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Here is another updated version. Any Comments?

OG 1.110
FG 1.027

23* SRM

78 IBUs

11.1% ABV

3 gallon boil
-------------------------------------------

9 lbs. Light DME
8 oz. Ganbrinus Honey malt 20L
8 oz. Red Wheat
8 oz. Crystal 40L
8 oz. Crystal 80L
8 oz. Crystal 120L
8 oz. Biscuit Malt
4 oz. Special B
4 oz. Victory

1 lbs. Corn Sugar (Dextrose)

2.00 oz. Centennial @ 90 minutes (FIRST WORT HOP)
1.00 oz. Summit @ 90 minutes
1.50 oz. Nugget @ 90 minutes
0.50 oz. Willamette @ 30 minutes
1.00 oz. Cascade @ 20 minutes

2 pkgs. Safale us-05 yeast

Can somebody explain to me what First Hop Wort is? Also, At what temp should I mash these grains at? Also I think I should add 1 lbs. of 2-row to my grain bill for conversion. I'm pretty sure Victory and Biscuit cannot self convert. If I add the 2-row, then I need to lower my DME correct?

Any help appreciated! Thanks!

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Old 10-02-2010, 07:36 PM   #5
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For me, you gotta go at least 1:1 with your bitterness:gravity ratio. It is designed to age so you want to make sure the bitterness lasts.

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Old 10-02-2010, 07:51 PM   #6
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Cool northernlad, what do you suggest? I don't want something super bitter. My favorite Barley wine so far is Three Floyd's Behemoth. That is only 80 IBUs.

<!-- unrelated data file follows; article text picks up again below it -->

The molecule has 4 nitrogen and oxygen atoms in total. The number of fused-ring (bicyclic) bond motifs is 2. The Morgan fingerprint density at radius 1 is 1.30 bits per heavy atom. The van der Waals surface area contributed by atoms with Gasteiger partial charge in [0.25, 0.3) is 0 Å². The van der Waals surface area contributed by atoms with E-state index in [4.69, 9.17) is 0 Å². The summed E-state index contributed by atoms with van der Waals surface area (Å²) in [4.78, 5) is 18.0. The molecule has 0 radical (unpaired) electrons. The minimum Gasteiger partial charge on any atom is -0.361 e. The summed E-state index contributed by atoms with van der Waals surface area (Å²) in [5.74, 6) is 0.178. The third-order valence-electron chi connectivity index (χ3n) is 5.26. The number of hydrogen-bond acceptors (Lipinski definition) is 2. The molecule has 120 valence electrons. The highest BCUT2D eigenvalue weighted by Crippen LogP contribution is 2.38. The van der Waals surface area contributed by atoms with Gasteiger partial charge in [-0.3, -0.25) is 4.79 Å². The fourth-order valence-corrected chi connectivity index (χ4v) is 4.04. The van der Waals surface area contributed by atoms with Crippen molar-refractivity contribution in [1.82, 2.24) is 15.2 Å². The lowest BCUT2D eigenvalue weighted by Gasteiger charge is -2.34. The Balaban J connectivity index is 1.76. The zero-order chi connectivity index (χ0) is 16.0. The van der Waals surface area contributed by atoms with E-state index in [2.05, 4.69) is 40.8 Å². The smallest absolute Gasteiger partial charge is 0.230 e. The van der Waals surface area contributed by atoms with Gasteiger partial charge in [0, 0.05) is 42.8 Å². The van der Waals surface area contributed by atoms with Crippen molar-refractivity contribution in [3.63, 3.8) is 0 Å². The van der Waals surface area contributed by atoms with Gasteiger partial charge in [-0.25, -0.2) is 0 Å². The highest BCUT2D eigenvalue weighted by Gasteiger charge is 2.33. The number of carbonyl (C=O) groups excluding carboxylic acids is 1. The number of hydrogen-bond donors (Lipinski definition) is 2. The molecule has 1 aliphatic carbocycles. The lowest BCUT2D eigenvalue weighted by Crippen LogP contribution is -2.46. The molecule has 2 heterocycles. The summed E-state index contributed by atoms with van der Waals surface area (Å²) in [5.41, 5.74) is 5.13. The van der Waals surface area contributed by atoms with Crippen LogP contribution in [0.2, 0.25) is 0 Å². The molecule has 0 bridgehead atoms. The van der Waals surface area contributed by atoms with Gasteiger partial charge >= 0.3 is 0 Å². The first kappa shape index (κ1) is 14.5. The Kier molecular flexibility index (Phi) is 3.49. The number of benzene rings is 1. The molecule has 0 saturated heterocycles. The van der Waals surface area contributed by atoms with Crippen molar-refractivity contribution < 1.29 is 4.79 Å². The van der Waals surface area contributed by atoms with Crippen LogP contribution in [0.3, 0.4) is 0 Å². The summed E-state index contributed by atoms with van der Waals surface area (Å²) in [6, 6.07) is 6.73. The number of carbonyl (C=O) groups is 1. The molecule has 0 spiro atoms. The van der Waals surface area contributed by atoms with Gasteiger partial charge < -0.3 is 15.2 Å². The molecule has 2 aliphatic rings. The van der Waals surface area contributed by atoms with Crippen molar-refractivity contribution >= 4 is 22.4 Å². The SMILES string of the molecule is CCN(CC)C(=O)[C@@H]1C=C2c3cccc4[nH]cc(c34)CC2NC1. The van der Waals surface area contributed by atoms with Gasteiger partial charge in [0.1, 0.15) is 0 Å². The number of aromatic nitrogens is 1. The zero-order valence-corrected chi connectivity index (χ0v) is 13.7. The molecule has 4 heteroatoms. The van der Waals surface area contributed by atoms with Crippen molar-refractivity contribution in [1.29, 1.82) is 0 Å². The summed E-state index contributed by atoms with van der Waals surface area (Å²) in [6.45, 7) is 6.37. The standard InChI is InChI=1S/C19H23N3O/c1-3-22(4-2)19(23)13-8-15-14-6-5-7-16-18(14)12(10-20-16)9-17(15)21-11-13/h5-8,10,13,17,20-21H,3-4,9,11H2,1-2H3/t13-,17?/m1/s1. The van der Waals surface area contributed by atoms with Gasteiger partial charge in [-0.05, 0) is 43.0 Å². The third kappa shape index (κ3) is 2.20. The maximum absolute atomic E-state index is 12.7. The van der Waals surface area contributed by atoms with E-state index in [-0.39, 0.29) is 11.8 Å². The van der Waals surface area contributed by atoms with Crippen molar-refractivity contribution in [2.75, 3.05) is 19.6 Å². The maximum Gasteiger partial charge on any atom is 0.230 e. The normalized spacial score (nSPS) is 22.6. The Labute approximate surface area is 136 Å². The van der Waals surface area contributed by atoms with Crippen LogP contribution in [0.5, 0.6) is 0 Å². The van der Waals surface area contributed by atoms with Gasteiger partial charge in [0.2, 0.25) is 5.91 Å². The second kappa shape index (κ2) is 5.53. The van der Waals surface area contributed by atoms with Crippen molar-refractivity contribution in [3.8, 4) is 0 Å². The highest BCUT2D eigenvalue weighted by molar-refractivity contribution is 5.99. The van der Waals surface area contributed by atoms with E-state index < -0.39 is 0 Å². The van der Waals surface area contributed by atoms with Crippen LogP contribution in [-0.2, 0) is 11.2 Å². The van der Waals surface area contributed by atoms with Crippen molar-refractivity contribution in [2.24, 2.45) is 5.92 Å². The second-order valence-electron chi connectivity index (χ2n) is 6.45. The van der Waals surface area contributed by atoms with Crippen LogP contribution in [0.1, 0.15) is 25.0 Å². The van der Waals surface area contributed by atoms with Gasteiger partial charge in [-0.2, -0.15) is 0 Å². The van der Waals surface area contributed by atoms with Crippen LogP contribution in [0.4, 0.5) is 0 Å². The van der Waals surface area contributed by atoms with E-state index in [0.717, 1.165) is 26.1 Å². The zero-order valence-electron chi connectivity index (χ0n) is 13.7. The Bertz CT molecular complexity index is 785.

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Old 10-03-2010, 04:04 AM   #7
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With 11%, I doubt you will get something that is too bitter. The alcohol will cover it up.

As far as what first wort hop is, those are hops that are added to your wort when you are collecting it from sparging. Just dump them in when you get some wort in your kettle (well before boiling) and you are all set. For the grains you mention, I would just steep them in enough water to cover them and keep them around 150 or so for about 25 minutes. If you add 2-row, you will need to mash it (you can add all and do the same, but for a longer time). If you do add the 2-row, you could drop down your DME by about 3/4# or so.

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Old 10-03-2010, 04:14 AM   #8
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Thanks Avid. Let me see if I get this...

I fill my brew pot with 3 gallons of water. Then I would bring it up to 150 degrees. Then I would steep my grains + 2-row for 45 minutes to an hour. After that hour, THEN i would dump in the 2 oz. of centennial?

after that I would stir in my DME and bring it up to a boil. Set my timer for 90 minutes, and throw in my Summit and Nugget hops? Then proceed as normal?

Does that sound right?

also, how much 2-row should I add? 1 pound?

Is it ok to steep in 3 gallons of water or should I use less?

Thanks again for your help.